Each approach has drawbacks and could result in a damaged institution and/or a weakening of the international norm against chemical warfare. To separate a chemical weapons use issue from the rest of the treaty regime’s activities would be to admit implicitly that the Chemical Weapons Convention cannot address its core function. Taking a majority vote would cause ill will such that it could result in some states interfering (actively or passively) in the normal functioning of the organization (this has not occurred thus far). Placing chemical weapons use files on the “back burner” would likewise leave the treaty regime open to the criticism that the OPCW is failing in its core function.

Looking Ahead: The Future of Multilateral Chemical Weapons Control

For now, the Executive Council remains divided on Syria and Skripal. It is unfortunate that many states parties will likely continue to refrain from taking a public position on these two distinct, yet linked, matters. The OPCW’s handling of the Syria file risks becoming a template for how it handles the Skripal file.

Such reticence partly reflects unwillingness by some governments to become entangled in Russian-U.S. disputes. But it also reflects variation in the analytical capacities within various countries’ respective intelligence and security services. Furthermore, most countries never had offensive chemical weapons programs, which, in turn, can help inform such assessments.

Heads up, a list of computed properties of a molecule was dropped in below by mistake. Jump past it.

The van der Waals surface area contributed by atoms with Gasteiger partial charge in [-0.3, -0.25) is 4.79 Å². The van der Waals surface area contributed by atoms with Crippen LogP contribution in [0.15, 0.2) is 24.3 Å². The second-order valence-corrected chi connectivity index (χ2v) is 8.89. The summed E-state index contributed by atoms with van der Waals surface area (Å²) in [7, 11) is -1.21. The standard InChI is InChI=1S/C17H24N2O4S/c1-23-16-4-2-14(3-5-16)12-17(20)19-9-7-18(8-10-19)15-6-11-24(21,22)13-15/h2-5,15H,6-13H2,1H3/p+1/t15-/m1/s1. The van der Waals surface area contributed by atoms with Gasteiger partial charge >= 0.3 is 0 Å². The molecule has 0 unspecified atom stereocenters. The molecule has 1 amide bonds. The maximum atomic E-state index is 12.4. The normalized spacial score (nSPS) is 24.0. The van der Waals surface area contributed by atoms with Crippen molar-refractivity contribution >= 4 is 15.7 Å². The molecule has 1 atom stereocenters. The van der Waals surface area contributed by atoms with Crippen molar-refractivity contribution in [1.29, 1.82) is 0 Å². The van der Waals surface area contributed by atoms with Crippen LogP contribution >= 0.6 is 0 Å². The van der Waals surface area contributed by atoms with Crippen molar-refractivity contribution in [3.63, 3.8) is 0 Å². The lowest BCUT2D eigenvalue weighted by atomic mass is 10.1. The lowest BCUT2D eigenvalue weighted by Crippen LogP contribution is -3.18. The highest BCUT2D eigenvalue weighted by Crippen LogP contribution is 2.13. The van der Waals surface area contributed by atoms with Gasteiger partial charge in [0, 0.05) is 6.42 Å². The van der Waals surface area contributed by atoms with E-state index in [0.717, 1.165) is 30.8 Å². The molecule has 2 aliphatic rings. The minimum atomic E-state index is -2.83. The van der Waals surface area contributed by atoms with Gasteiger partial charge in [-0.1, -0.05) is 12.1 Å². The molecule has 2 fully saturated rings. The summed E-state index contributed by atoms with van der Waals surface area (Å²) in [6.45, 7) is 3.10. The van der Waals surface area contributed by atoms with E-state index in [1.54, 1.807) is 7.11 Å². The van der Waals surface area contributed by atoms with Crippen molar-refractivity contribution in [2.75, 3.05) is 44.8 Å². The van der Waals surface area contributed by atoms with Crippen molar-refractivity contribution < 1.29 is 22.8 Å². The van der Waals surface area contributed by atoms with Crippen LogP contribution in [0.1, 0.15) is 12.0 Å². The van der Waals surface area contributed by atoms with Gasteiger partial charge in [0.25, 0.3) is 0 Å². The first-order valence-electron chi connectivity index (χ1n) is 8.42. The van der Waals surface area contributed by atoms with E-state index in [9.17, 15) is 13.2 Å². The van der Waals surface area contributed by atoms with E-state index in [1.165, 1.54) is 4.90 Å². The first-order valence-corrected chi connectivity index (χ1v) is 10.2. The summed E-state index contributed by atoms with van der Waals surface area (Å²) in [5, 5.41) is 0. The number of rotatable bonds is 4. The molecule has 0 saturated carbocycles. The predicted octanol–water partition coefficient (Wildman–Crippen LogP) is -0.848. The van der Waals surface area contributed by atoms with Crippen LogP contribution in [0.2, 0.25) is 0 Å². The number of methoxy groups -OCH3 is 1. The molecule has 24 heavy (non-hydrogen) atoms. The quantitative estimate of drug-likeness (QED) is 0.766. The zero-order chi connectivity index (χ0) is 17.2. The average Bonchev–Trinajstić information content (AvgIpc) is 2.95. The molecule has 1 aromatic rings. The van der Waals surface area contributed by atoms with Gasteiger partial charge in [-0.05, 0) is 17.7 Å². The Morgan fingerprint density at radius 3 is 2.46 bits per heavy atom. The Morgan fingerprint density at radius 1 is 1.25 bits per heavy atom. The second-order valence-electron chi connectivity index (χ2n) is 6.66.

A related complicating factor is inadequate political will by some governments to arrive at their own analytical conclusions and to rely instead on the conclusions of others. For example, governments sometimes rely on the intelligence assessments of others within strategic trade control framework meetings such as the Australia Group which seeks to ensure that dual purpose equipment, materials, technology, and know-how are not misused for chemical and/or biological warfare purposes.

So long as the membership in general and the Executive Council in particular are unable (or unwilling) to reach conclusions about the Syria or Skripal case, the OPCW baseline of verification information and reporting will remain needlessly opaque to the public.

At the same time, there are excellent reasons for the OPCW to remain at the forefront of multilateral efforts to prevent the use of chemical weapons. While major powers may question the utility of multilateral arms control and disarmament frameworks, the OPCW nevertheless acts as a platform for all states to consult on verification and security matters. The Chemical Weapons Convention also has greater longer-term authority and legitimacy on verification issues than the assessment of any individual member state.